US8205451 *Aug 5, 2008Jun 26, 2012General Electric CompanySystem and assemblies for pre-heating fuel in a combined cycle power plant
US8572975 *Jun 8, 2009Nov 5, 2013General Electric CompanySystems relating to turbine engine control and operation
US8677729 *Oct 25, 2011Mar 25, 2014General Electric CompanySystem for heating a fuel
US20100154781 *Dec 22, 2008Jun 24, 2010General Electric CompanySystem and method for heating a fuel using a solar heating system
US20100307158 *Jun 8, 2009Dec 9, 2010General Electric CompanySystems relating to turbine engine control and operation
US20130098038 *Oct 25, 2011Apr 25, 2013General Electric CompanySystem for heating a fuel
CN101644192BAug 5, 2009Apr 2, 2014通用电气公司System und anordnungen zur heisswasserentnahme zum vorheizen von brennstoff in einem kombizykluskraftwerk
EP1956294A1 *Feb 6, 2007Aug 13, 2008Siemens AktiengesellschaftCombustion plant and method for operating a combustion plant
WO2008014568A1 *Aug 3, 2007Feb 7, 2008Alan Robert BurnsSteam turbine
WO2011068880A2 *Dec 1, 2010Jun 9, 2011Areva Solar, Inc.Utilizing steam and/or hot water generated using solar energy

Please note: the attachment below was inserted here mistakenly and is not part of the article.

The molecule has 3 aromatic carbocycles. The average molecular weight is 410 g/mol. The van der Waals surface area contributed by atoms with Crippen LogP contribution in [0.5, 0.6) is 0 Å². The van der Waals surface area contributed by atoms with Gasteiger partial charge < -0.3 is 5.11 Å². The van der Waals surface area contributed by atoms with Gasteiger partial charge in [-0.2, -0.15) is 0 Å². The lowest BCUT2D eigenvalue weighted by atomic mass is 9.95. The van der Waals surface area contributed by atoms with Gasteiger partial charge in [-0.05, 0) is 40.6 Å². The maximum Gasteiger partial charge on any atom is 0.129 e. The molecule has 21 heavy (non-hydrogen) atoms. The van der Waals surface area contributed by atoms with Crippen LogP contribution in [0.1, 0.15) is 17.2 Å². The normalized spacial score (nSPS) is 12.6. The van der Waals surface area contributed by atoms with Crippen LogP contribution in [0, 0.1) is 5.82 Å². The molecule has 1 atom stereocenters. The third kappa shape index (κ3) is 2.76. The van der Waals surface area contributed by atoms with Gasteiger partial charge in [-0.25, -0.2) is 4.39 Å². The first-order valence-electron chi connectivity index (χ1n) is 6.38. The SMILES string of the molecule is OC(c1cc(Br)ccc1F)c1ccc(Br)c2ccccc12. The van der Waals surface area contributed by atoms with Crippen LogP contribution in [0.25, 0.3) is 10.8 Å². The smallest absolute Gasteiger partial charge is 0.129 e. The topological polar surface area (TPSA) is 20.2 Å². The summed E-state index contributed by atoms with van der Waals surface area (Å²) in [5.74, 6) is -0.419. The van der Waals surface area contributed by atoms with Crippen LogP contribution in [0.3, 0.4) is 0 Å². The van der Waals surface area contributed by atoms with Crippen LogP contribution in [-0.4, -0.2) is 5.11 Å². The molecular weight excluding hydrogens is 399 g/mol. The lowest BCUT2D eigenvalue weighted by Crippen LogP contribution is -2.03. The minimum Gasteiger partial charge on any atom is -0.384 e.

WO2011120942A1Mar 29, 2011Oct 6, 2011Alstom Technology LtdMethod for increasing the efficiency of a power plant equipped with a gas turbine, and power plant for carrying out the method
WO2012066490A1 *Nov 16, 2011May 24, 2012Ansaldo Energia S.P.A.Combined cycle plant for energy production and method for operating said plant
Classifications
U.S. Classification60/39.182, 122/7.00B, 60/736
International ClassificationF02C6/18, F02C7/10, F01K23/10, F02C7/224
Cooperative ClassificationY02E20/16, F05D2220/74, F01K23/106, F02C6/18, Y02E20/14, F02C7/224, F02C7/10, F05D2220/72
European ClassificationF02C7/224, F02C6/18, F01K23/10P, F02C7/10
Legal Events
DateCodeEventDescription
Sep 29, 2009FPExpired due to failure to pay maintenance fee
Effective date: 20090807
Aug 7, 2009LAPS
Feb 16, 2009REMI
Jul 8, 2005FPAY
Year of fee payment: 4
Jul 8, 2005SULP
Feb 23, 2005REMI